In Praise of the Story Arc

Most of what we all do is the day to day. It’s somewhat repetitive. But often it’s the consistency that your listeners/customers/users buy into. If someone likes your politics podcast and then one day it’s all about Love Island, they would be a bit shocked. Similarly with radio shows, benchmarks in a breakfast show are essential as people arrange their routine around your features. It’s mad when you think about it. But it’s the consistency that bends the listener to your will. If a family know to be in the car on the way to school when you do the Secret Sound, you can’t keep moving it around.

However, saying all that, mixing things up a little is never a bad thing. Providing there’s context for it. You can break the rules to mix things up if you understand the rules and why they are there. If you know about your listener, care about how they use you and provide all the right context, there’s nothing to stop you doing new, fun and special things.

The UK’s Radio 1 had recently gone off-plan and done something special, a stunt with their breakfast DJ, Greg James. The station sent Greg off to Brighton on Monday 18th July and stole his breakfast show off him. The only way he could win it back was to find 20 jigsaw pieces that would form the Radio 1 logo. They were hidden around the UK and listeners had to find them and transport them to Brighton. It took them six days to complete it.

Greg remained ‘on’ the breakfast show as a guest across the week (Scott Mills and Chris Stark took over) and the jigsaw piece discovery ran across daytimes each day.

Radio 1 partly choose this week as they understand their listeners – as for many it’s the start of the school holidays. This means a decent chunk of their audience’s schedule shifts, and that they’re around to potentially listen more and join in. Radio 1 has also changed quite a bit of their schedule recently with lots of new people. This was a good opportunity to introduce them through the different challenges.

Throughout the week the main structure of the radio station stayed the same. Mostly the same people, on at the same time, doing their regular things. But that was overlayed with a story that listeners could follow along with.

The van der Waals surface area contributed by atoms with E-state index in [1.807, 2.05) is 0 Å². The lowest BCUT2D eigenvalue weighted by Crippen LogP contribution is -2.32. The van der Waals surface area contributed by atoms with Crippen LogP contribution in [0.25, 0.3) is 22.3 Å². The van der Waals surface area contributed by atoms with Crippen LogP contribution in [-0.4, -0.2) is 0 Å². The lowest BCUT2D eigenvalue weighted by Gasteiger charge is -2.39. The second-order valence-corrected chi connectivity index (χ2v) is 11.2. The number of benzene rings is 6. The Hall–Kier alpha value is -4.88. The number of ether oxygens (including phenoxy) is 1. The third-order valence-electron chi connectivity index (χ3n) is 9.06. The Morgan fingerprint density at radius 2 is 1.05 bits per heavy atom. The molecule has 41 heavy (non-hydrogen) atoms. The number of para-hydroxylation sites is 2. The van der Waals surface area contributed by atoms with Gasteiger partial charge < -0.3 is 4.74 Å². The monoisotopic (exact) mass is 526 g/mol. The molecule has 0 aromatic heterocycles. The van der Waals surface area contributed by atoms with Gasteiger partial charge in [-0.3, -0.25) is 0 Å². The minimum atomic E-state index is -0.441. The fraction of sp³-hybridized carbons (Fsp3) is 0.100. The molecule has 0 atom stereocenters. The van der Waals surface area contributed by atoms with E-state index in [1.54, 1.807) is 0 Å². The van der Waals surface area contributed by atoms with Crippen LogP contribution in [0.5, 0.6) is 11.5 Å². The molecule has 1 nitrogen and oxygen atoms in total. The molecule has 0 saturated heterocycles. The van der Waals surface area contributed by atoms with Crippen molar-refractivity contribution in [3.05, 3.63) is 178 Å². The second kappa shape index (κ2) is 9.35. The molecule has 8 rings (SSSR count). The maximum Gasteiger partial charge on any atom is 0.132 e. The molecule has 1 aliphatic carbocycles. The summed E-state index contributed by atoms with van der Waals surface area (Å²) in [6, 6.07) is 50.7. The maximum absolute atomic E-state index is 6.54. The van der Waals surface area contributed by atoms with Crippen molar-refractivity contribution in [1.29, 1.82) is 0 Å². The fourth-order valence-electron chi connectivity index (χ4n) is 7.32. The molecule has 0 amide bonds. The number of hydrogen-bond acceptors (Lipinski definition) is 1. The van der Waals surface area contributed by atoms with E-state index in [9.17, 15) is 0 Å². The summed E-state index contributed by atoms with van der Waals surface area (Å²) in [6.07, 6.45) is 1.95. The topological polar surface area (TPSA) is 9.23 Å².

The producer, Chris Sawyer, who designed much of it, explains their planning in a recent tweet thread.

What I like about it is that there was a story arc. They knew mostly what would happen over the week, with key moments planned out, but it also had enough ‘give’ to allow some surprises (to everyone) along the way.

The other great story arc over the past couple of weeks is that of the Lionesses. As a football tournament it has a natural story – how far will they go, but layered on top was that the fact this was the England Women’s team playing against the well-worn storyline of the country’s decades long failure to take home a trophy – until now. The end point is a match against long-time rivals Germany, that goes to extra time – and when we would usually fail at likely penalties, the team instead won! Extra time on the arc was the great invaded press-conference and a Trafalgar Square finish.

For me the key media thing with any good story arc, is that it needs to reinforce your core brand. Radio 1’s puzzle leaned into the presenters, the listeners and doing a fun thing together (which is much of their programming). The Euros success clearly delivered on the brand they wanted it to be, and has obviously done a great job of rounding out a number of years of building for the Women’s Team.

Over in politics-land the Conservative Leadership battle is a great example of zero forethought in building a compelling narrative and storyline for the candidates (or the party).

The inevitable defenestration of Boris Johnson still seemed to leave challengers a little on the hoof, even when they had registered their domain names and made their videos in the previous months.